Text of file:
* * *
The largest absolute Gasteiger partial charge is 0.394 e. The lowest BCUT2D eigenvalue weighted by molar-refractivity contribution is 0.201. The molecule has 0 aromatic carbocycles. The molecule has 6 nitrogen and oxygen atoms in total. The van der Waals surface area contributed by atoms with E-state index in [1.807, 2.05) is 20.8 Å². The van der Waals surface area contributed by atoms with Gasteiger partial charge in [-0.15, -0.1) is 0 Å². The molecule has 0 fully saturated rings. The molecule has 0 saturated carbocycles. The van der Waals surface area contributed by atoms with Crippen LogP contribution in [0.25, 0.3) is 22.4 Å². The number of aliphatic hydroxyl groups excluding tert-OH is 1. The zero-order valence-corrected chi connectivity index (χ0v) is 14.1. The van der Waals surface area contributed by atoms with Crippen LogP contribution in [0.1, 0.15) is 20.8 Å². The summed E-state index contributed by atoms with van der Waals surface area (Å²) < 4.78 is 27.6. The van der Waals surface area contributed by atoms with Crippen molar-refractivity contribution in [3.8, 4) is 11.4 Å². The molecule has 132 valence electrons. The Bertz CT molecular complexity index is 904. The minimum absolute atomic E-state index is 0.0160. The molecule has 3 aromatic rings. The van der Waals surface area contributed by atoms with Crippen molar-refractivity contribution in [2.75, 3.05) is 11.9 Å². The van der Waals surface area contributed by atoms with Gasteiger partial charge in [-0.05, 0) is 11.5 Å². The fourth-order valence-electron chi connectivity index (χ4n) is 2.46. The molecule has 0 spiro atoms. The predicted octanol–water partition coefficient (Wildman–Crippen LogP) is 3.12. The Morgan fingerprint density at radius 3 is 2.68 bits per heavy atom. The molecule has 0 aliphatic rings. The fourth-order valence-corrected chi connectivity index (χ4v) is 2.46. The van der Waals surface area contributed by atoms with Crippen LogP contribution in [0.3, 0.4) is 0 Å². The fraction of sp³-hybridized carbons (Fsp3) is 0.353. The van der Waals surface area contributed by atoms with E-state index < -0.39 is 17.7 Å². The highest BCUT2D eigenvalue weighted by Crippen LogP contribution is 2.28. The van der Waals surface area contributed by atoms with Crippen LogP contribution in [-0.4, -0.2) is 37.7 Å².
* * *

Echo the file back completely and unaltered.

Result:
The largest absolute Gasteiger partial charge is 0.394 e. The lowest BCUT2D eigenvalue weighted by molar-refractivity contribution is 0.201. The molecule has 0 aromatic carbocycles. The molecule has 6 nitrogen and oxygen atoms in total. The van der Waals surface area contributed by atoms with E-state index in [1.807, 2.05) is 20.8 Å². The van der Waals surface area contributed by atoms with Gasteiger partial charge in [-0.15, -0.1) is 0 Å². The molecule has 0 fully saturated rings. The molecule has 0 saturated carbocycles. The van der Waals surface area contributed by atoms with Crippen LogP contribution in [0.25, 0.3) is 22.4 Å². The number of aliphatic hydroxyl groups excluding tert-OH is 1. The zero-order valence-corrected chi connectivity index (χ0v) is 14.1. The van der Waals surface area contributed by atoms with Crippen LogP contribution in [0.1, 0.15) is 20.8 Å². The summed E-state index contributed by atoms with van der Waals surface area (Å²) < 4.78 is 27.6. The van der Waals surface area contributed by atoms with Crippen molar-refractivity contribution in [3.8, 4) is 11.4 Å². The molecule has 132 valence electrons. The Bertz CT molecular complexity index is 904. The minimum absolute atomic E-state index is 0.0160. The molecule has 3 aromatic rings. The van der Waals surface area contributed by atoms with Crippen molar-refractivity contribution in [2.75, 3.05) is 11.9 Å². The van der Waals surface area contributed by atoms with Gasteiger partial charge in [-0.05, 0) is 11.5 Å². The fourth-order valence-electron chi connectivity index (χ4n) is 2.46. The molecule has 0 spiro atoms. The predicted octanol–water partition coefficient (Wildman–Crippen LogP) is 3.12. The Morgan fingerprint density at radius 3 is 2.68 bits per heavy atom. The molecule has 0 aliphatic rings. The fourth-order valence-corrected chi connectivity index (χ4v) is 2.46. The van der Waals surface area contributed by atoms with Crippen LogP contribution in [0.3, 0.4) is 0 Å². The fraction of sp³-hybridized carbons (Fsp3) is 0.353. The van der Waals surface area contributed by atoms with E-state index < -0.39 is 17.7 Å². The highest BCUT2D eigenvalue weighted by Crippen LogP contribution is 2.28. The van der Waals surface area contributed by atoms with Crippen LogP contribution in [-0.4, -0.2) is 37.7 Å².